I’ll admit, that if you’re going to come and claim something as the biggest political news of the past week, you’ve got a bit of competition. But I have a sneaking suspicion that, with hindsight, the decision of Nigel Farage to step down as UKIP leader (properly, this time) could end up as the most important.
As predictions go, this may sound a little eccentric; and you may require a little convincing to make you think me borderline sane.
For a long time now, UKIP has been the dog that didn’t bark of British politics. Set aside the Leave vote for a moment (where UKIP were treated as a hindrance more than an asset); for twenty years, UKIP has been a party banging its head against a brick wall. At the last general election they managed to pick up almost 13% of the vote, but lost half of their seats. For years, people have predicted UKIP as a major force in the future of British politics, but time after time it fails to turn up.
This is a double puzzle to me. First off, people are fed up with politics. That seems to be a general consensus that Labour, the Tories and the Lib Dems are all led by besuited Oxbridge graduates who get into public life with the intention of fiddling their expenses. Setting aside the fact that UKIP MEPs mostly are suit-wearing ex-bankers who treat their expense accounts like an EU-funded research programme into cutting edge accountancy fraud, the fact is that they successfully sell themselves as representatives of ordinary people. If you want to protest against the system, they’re ready and waiting for you.
Second, if you share my belief that the politics of the 21st century is likely to be as much about the case for or against globalisation, UKIP are the only party able to stand firmly on the side of stopping the multinational whirl. For people who experience globalisation as unemployment and marginalisation, UKIP should be the natural party that they vote for.
So why has the story of UKIP been one of such failure? Well, I think it’s obvious…
Nigel Farage is a lousy politician. I don’t say that just because he’s widely loathed by the chattering classes – indeed this was in some ways his greatest/only political asset. But he is outright dreadful at the things that politicians need to be good at if they are to build a serious political party.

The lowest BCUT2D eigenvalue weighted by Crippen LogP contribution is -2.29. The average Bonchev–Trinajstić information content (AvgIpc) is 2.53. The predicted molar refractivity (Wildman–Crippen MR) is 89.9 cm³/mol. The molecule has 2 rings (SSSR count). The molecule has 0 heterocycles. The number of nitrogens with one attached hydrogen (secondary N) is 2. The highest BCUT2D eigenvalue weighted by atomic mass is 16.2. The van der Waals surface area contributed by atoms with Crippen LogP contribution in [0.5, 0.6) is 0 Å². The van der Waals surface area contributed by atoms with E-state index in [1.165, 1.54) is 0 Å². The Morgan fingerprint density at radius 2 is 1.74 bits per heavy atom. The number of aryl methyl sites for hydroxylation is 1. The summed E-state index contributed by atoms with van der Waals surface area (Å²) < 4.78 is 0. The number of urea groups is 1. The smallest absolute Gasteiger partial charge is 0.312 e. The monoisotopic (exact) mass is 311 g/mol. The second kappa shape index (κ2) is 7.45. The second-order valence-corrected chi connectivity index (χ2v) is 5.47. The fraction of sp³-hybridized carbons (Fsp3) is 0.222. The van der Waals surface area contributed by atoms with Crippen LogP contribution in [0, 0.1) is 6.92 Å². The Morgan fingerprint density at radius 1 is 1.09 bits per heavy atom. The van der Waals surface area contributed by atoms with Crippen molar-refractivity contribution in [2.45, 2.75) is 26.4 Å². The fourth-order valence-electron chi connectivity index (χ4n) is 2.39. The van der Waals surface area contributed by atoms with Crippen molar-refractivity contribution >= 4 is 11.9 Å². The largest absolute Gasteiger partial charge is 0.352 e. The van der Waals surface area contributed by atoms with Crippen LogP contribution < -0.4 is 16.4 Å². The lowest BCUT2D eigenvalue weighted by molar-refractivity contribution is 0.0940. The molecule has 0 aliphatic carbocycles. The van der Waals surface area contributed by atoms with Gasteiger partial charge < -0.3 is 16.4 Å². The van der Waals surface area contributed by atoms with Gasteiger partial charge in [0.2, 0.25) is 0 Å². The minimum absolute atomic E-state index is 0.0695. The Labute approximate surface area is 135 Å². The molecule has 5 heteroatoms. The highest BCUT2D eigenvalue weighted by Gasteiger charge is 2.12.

- He was no good at political tactics. When he ran for Parliament in 2010, he thought the best thing he could do to engage with the voters in the final hours of the campaign was fly a plane 10,000 feet above their heads.
- He’s equally poor at strategy, having no sense of prioritising key seats or important areas. UKIP’s successes, such as Rotherham or Heywood and Middleton, tend to be locally led.
- He can’t build a coalition – he’s managed to trigger parliamentary rebellions in a party with only one MP; and the party’s national executive is about as fissiparous as a debating society made out of student poets.
His one strength has been getting the TV cameras to look at Nigel Farage; and he’s never seemed to wonder whether there’s anything more to UKIP’s success than that.
As a result, UKIP has never built a party capable of winning in the British political system. It hasn’t even needed tactical voting to keep them out – as the losses at the last election in Thanet South and Castle Point, where the Tory and Labour votes were dead-split, went to show. Instead, they flutter round the margins in proportional representation systems like the Welsh Assembly elections, which are purposefully designed to make sure that all have prizes.
All of which has obscured the fact that UKIP is standing in front of the biggest open goal in British politics. There are seats in the north of England that have voted for Labour every election since the General Strike. They have continued doing this, particularly over the past twenty years, even as the party has become more and more in the sway of metropolitan leftist cliques. Blair, Miliband and now Corbyn have only served to make that alienation worse. The only thing lower than their turnout is their Guardian readership; and last month they voted heavily in favour of Leave.
Right now, there isn’t really an opposition party in England’s northern cities. The Lib Dems were close to becoming one, taking control of serious councils and some hard industrial seats like Redcar. All that disappeared when Clegg signed up for the coalition, and (in net terms) UKIP picked up the voters. With a bit of focused effort, there are a great many seats that could be terribly vulnerable.
This may sound far-fetched. Labour still gets more than 50% of the vote in many of its northern constituencies. But the same was true in many Scottish seats as recently as 2010 – and all but one of them turned SNP-yellow on election night. That all took place on the back of a referendum where many thousands of voters suddenly rethought their traditional allegiance, and wondered whether their interests were best served by continuing voting the way their great-grandparents had.
When Red Clydeside switched to the SNP, the Labour Party arguably lost the chance of ever being in majority government again. If UKIP pulls the same trick in Tyneside, in Yorkshire and in Lancs, then the Labour Party is as dead as the Liberals of Lloyd George. This fact isn’t lost on Labour – this is why the efforts to remove Corbyn are as fierce and universal as they are.
There have long been plenty of push factors to stop people voting Labour in these areas. But a new UKIP leader might, for the first time, figure out a way to pull them in.
And if that happens, then we have a real revolution on our hands – a genuine populist, anti-establishment political party, as troubling to the status quo as Labour was a century and a half before. Compared to that, the choice of the next Prime Minister is a trivial thing.